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The Hyperion is a fictional 1907 French airship, featured in the 1974 Walt Disney film The Island at the Top of the World. Although the airship appears for only a relatively small portion of the overall length of the film, it plays a prominent role, both as a memorable set piece and in the film’s plot line. The Hyperion was featured prominently in all film promotional materials.

Film plot

The plot of The Island At The Top Of The World revolves around a rich Victorian Englishman’s attempt to locate his lost son in the Arctic in 1907. Sir Anthony Ross, an imperious Englishman employs the airship Hyperion and its pilot, French aviator Captain Brieux, to fly his search expedition to the last place his missing son had been reported seen: a remote region in the Arctic Sea. Joining Captain Brieux and Sir Anthony Ross is the American professor John Iversson, an expert on Vikings and on the lands of the North. When the Hyperion reaches the island at the beginning of the film, it is blown by strong winds against mountains, which causes the airship to be severely damaged, with the loss of one propeller and the destruction of the tail and rudder. The airship then drifts helplessly away from the three men (Ross, Iversson and the Eskimo Ommiak) when they are thrown out of the gondola. Captain Brieux and his poodle are left on the airship. At the end of the film, the airship is completely destroyed when the Godi (high priest) shoots a fire arrow at the balloon, causing the burning ship to crash on the Godi, killing him.


The airship Hyperion (as depicted in the film) is a semi-rigid dirigible approximately 200 feet long. The ship features a highly streamlined crimson or rose colored gas bag (envelope) and an enclosed control gondola suspended from a thin exposed service catwalk. Twin gasoline engines, positioned in the rear of the catwalk drive two propellers that extend outward from either side of the catwalk on a metal truss. The rudders are also suspended from the rear of the catwalk. The envelope of the ship contains stabilizer fins in the rear and front and is crisscrossed by rope netting. In the film, the gondola and rear portion of the service catwalk, containing the engines, are detached to allow the balloon to float freely. It is sometimes believed that this was a built-in feature of the airship. However, it is hinted to in the film that the Captain had modified the ship after crash landing in order to escape the island.


The Hyperion was designed by the film’s production design team headed by Peter Ellenshaw. The airship existed as several scale models built for the film. The press kit for the 1974 release of the film boasts that Goodyear blimp pilots were consulted on the Hyperion’s design and deemed it theoretically airworthy. The airship bears a resemblance to the semi-rigid airships developed by Lebaudy Frères (such as Lebaudy Patrie and République). However, it must be pointed out that it is only speculation that this real airship served as inspiration, but the resemblance is striking.


The Hyperion was also originally planned to be part of a major attraction called Discovery Bay, which was planned for Disneyland in Anaheim, California. Some Disneyland planning models and sketches depict a large wooden hangar with the nose of a life-size replica of the Hyperion protruding from the hangar’s open doors. The hangar was to house a ride that was described as having the park visitors enter the hangar and climb aboard the Hyperion. They would then be taken on an aerial adventure over the Arctic based on the film. The ride was planned to use real film and a moving platform to simulate the ride, at least two decades before virtual reality rides began to be installed in theme parks. However, the dismal box-office sales of The Island At The Top Of The World caused Disney to scrap the ride completely.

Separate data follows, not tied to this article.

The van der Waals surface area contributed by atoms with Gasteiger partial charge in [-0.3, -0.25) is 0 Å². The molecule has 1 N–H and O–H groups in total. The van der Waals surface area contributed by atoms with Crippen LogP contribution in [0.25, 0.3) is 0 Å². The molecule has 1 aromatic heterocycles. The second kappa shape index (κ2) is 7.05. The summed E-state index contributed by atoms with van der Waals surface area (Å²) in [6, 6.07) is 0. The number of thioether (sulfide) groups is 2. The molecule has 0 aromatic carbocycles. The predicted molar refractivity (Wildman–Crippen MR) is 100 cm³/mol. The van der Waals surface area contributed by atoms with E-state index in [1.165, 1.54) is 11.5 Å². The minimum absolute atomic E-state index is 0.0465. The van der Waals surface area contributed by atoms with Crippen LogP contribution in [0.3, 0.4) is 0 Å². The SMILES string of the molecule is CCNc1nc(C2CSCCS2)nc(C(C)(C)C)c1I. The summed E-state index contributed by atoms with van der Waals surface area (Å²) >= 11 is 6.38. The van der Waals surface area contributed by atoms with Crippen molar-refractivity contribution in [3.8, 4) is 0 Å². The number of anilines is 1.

Although the film did very poorly at the box office, the Hyperion lives on today in some aspects of the Disney theme park. When Euro Disneyland was built near Paris, a life-size replica of the Hyperion airship was incorporated into the Videopolis Theatre and café complex in Discoveryland. The large entrance to the Café Hyperion features the front of the airship protruding from the building, whilst the back is enclosed within the café. The Hyperion's appearance was slightly updated and stylized from the actual look of the ship in the film. The design errors on Disneyland Paris' Hyperion are: the disappearance of French markings, the balloon being red instead of crimson, and the gondola totally re-designed in structure. However, the essence of the original design remains true. The Hyperion built for Euro Disneyland was manufactured in separate countries. The gondola was built in London by Kimpton Walker Co. while the balloon was built by Koit in Germany.

Also in Disneyland Paris, an image of the Hyperion appears on a mural outside the Constellations store, also found in Discoveryland, and a model of the Hyperion resides in Discovery Arcade, Main Street U.S.A. At Disney California Adventure Park in Anaheim, California (which is adjacent to Disneyland) features the Hyperion Theater, named after the airship.



An unrelated airship named Hyperion is featured in the novel "Skybreaker" by Kenneth Oppel. Hyperion is the name of Disney's book publishing division. This division also published the previously mentioned novel Skybreaker Early in The Walt Disney Company's history, their studio occupied a building at 2719 Hyperion Avenue in Los Angeles.


  • "Laughing Place-Discovery Bay"
  • "Jill Hill Media-Let's take a trip to "The Island at the Top of the World"
  • Airship Modeler.com web forums
  • The Island at the Top of the World - Film: 1974, Walt Disney
  • The Island at the Top of the World promotional press kit for the film